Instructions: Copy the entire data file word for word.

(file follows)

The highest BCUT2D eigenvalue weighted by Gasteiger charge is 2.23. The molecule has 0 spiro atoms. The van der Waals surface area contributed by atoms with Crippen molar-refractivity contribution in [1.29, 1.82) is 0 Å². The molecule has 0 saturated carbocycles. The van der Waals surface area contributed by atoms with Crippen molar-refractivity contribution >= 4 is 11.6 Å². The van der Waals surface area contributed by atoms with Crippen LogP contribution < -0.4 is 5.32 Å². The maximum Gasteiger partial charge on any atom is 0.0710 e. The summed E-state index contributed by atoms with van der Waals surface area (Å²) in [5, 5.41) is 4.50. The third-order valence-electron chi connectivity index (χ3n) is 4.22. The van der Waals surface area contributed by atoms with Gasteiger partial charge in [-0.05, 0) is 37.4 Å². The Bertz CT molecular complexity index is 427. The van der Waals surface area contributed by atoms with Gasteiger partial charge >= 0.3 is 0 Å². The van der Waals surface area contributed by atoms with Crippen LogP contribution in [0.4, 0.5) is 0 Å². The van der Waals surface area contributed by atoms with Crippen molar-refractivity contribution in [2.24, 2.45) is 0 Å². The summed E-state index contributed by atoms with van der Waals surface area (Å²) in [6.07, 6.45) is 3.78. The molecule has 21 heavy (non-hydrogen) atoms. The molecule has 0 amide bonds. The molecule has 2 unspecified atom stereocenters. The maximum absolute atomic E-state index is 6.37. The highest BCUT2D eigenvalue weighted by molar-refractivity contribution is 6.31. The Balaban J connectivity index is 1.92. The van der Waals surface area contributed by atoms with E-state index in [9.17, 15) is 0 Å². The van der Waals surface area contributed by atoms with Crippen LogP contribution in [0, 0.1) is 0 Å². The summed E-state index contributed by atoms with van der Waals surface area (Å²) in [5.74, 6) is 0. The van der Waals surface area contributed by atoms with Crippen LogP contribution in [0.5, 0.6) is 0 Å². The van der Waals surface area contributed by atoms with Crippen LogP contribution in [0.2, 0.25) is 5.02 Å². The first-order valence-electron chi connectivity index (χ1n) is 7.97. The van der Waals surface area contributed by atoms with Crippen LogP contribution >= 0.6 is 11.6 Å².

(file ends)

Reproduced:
The highest BCUT2D eigenvalue weighted by Gasteiger charge is 2.23. The molecule has 0 spiro atoms. The van der Waals surface area contributed by atoms with Crippen molar-refractivity contribution in [1.29, 1.82) is 0 Å². The molecule has 0 saturated carbocycles. The van der Waals surface area contributed by atoms with Crippen molar-refractivity contribution >= 4 is 11.6 Å². The van der Waals surface area contributed by atoms with Crippen LogP contribution < -0.4 is 5.32 Å². The maximum Gasteiger partial charge on any atom is 0.0710 e. The summed E-state index contributed by atoms with van der Waals surface area (Å²) in [5, 5.41) is 4.50. The third-order valence-electron chi connectivity index (χ3n) is 4.22. The van der Waals surface area contributed by atoms with Gasteiger partial charge in [-0.05, 0) is 37.4 Å². The Bertz CT molecular complexity index is 427. The van der Waals surface area contributed by atoms with Gasteiger partial charge >= 0.3 is 0 Å². The van der Waals surface area contributed by atoms with Crippen LogP contribution in [0.4, 0.5) is 0 Å². The van der Waals surface area contributed by atoms with Crippen molar-refractivity contribution in [2.24, 2.45) is 0 Å². The summed E-state index contributed by atoms with van der Waals surface area (Å²) in [6.07, 6.45) is 3.78. The molecule has 21 heavy (non-hydrogen) atoms. The molecule has 0 amide bonds. The molecule has 2 unspecified atom stereocenters. The maximum absolute atomic E-state index is 6.37. The highest BCUT2D eigenvalue weighted by molar-refractivity contribution is 6.31. The Balaban J connectivity index is 1.92. The van der Waals surface area contributed by atoms with E-state index in [9.17, 15) is 0 Å². The van der Waals surface area contributed by atoms with Crippen LogP contribution in [0, 0.1) is 0 Å². The summed E-state index contributed by atoms with van der Waals surface area (Å²) in [5.74, 6) is 0. The van der Waals surface area contributed by atoms with Crippen LogP contribution in [0.5, 0.6) is 0 Å². The van der Waals surface area contributed by atoms with Crippen LogP contribution in [0.2, 0.25) is 5.02 Å². The first-order valence-electron chi connectivity index (χ1n) is 7.97. The van der Waals surface area contributed by atoms with Crippen LogP contribution >= 0.6 is 11.6 Å².